Poultry farms and houseflies need no introduction. Universal infestation by Musca spp. and close relatives is part and parcel of livestock production, especially in hot climates. Musca domestica (common housefly) is a dipterous insect of cosmopolitan distribution and versatile within its environment, feeding and breeding on all kinds of organic matter including food and animal feed, garbage, faeces, sewage and animal carcasses. Houseflies constantly move between dirty' areas of putrefaction teeming with pathogens and clean' areas including feed storage and animal housing. As such they are a major source of disease and implicated in the transmission of over 30 different diseases caused by bacterial, protozoan and viral parasites.
Adult flies carry disease
Houseflies breeding in media brimming with bacteria, including pathogens, might be expected to convey at least some from the larval (maggot) stage to the adult fly emerging from the pupa case. But early research showed the hostile chemical nature of the larval gut and antagonism by gut microflora maintained a generally low level of pathogens. More than one-fifth of houseflies and almost two-fifths of green bottle blowflies (Lucilia spp) were sterile on emergence.
The main risk of disease spread is from adult houseflies contaminated with bacteria, protozoa and virus particles. Houseflies could theoretically transmit pathogens on their feet but opportunities for attachment to such small surface areas are considered tiny and microbes are susceptible to desiccation.
Hazards are focused on housefly feeding, sucking up liquid from putrefying food and faeces supporting high concentrations of pathogens. Transmission via vomit drops presents risks, but adult housefly vomit originates from sugary fluids stored in the crop and presents a correspondingly lower risk than excretory deposits. Research which showed Salmonella typhimurium multiplying in the mid- and hind-gut and passing out intermittently over an interval of at least one week lent huge weight to these arguments.
Houseflies are well established vectors of food poisoning bacteria like Salmonella spp. and Escherichia coli harboured by birds. More recently, transmission of poultry virus diseases like Newcastle disease and avian influenza (AI) by houseflies is considered, in addition to spread by direct contact by contaminated faeces and bird secretions.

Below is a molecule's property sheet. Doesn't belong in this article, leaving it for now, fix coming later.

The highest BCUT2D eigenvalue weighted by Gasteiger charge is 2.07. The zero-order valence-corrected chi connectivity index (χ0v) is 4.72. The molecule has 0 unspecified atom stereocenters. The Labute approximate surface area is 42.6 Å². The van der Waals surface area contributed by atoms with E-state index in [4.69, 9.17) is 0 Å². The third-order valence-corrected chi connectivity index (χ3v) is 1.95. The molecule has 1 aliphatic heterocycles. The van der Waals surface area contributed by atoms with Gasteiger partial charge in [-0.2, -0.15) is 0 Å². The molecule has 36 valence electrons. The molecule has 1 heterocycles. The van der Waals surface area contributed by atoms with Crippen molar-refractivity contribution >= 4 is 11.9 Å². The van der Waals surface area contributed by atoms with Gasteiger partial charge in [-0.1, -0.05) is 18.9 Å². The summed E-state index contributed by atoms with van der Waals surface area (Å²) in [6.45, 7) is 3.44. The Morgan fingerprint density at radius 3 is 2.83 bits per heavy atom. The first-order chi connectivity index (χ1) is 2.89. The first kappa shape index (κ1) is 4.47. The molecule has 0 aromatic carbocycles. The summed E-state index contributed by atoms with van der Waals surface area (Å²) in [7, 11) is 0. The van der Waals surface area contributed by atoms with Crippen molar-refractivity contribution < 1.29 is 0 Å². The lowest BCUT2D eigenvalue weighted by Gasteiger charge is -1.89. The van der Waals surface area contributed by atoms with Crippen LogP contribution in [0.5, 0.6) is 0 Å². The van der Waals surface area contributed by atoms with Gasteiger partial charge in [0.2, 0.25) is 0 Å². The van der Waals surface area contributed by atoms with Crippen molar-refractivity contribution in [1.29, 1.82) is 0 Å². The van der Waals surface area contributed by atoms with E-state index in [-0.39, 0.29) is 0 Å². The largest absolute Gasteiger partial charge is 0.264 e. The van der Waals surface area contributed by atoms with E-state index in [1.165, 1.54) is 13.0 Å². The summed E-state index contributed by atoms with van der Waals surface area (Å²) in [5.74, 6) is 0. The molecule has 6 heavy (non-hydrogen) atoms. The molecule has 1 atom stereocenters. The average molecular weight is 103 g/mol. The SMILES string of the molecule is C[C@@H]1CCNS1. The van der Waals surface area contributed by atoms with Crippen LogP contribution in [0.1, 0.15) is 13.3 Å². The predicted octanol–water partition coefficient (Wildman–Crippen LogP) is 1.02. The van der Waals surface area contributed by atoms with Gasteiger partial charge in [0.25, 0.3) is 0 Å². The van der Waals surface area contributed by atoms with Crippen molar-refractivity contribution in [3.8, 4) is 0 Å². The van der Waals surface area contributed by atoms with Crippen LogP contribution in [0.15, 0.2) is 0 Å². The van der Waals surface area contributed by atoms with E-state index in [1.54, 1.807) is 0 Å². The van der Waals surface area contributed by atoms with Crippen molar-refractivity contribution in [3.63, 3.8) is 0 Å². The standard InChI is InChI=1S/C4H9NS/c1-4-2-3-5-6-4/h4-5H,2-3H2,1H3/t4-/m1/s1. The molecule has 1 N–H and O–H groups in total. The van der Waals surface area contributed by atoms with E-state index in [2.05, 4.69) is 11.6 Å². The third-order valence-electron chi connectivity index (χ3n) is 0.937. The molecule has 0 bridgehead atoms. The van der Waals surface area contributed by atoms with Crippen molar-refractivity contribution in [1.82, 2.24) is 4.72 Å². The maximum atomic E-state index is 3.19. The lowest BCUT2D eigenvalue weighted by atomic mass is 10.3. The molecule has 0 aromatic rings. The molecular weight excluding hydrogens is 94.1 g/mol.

Houseflies carry virus disease particles
Recent research at North Carolina State University has shed new light on the role of Musca domestica in the potential transmission of Newcastle disease virus (NDV). Adult flies carried an infectious dose in the gut for three hours after feeding and researchers Drs Wes Dawson and James Guy considered this might be important for spread of the virus when fly populations are high and in contact with highly virulent velogenic NDV strains.
Newcastle disease virus is a dedicated disease of poultry but AI is now under the spotlight because the H5N1 highly pathogenic strain is a zoonosis transmitted to humans from animals. The march of H5N1 has been far and fast leaving precious little time to study infection and spread in detail. H5N1 virus spread by wild birds is a relatively recent focus since the Qinghai strain of H5N1 appeared in wild fowl in western China during May 2005 and subsequently sped all the way to Western Europe and West Africa in just six months.
There are several reported instances going back 20 years of houseflies carrying the AI virus and suspected as a mode of transmission. In 2005, they were highlighted and summarised by scientists from Novartis Animal Health as part of an article reinforcing the importance of good fly control on poultry farms.
Following reports in 1985 of house flies in poultry houses contaminated with AI, a detailed study was presented at a conference in Australia in the following year. The study was based on a serious 1983/4 outbreak of H5N2 in Lancaster County, Pennsylvania, USA. Up to 90% of affected flocks died and various modes of transmission, including direct contact between birds, mechanical vectors and vector insects and especially houseflies, were considered.
Fifteen different insect species mainly flies and beetles were collected in 300+ species-specific samples, each containing 10-60 insects. More than one-third of the adult Musca domestica samples contained AI virus particles, as did one-third of samples comprising less abundant fly species like Ophyra (dump flies) and Coproica (dung flies).
During the 2004 H5N1 outbreak, Asian scientists identified the virus in blowflies caught near a poultry farm in Kyoto in western Japan, which had experienced a disease outbreak in the preceding months.
Parallels with West Nile virus
If the AI virus is present in Musca domestica or other flies, it does not necessarily mean transmission to poultry, let alone extra risk of human infection. However, the possibility of spread by flies does open a whole new dimension on this virus disease. A comparison can be drawn with West Nile virus (WNV), a flavivirus causing disease in wild birds, horses and humans and transmitted amongst these three groups by the blood-sucking activity of mosquitoes, mainly Culex spp.
WNV is a zoonosis and an arbovirus, a virus particle transmitted by an arthropod animal such as an insect, mite or tick. This efficient means of WNV transmission between humans, wild birds and horses by airborne blood-sucking insects has facilitated a breathtaking speed of spread. From a single case in the West Nile region of Uganda in 1937, the virus now threatens many parts of the world and spread right across North America from New York State to California in just three years (1999-2002).
That the AI virus can be spread by winged insects as well as wild birds underlines the need for efficient fly control on poultry farms, along with other strict biosecurity measures.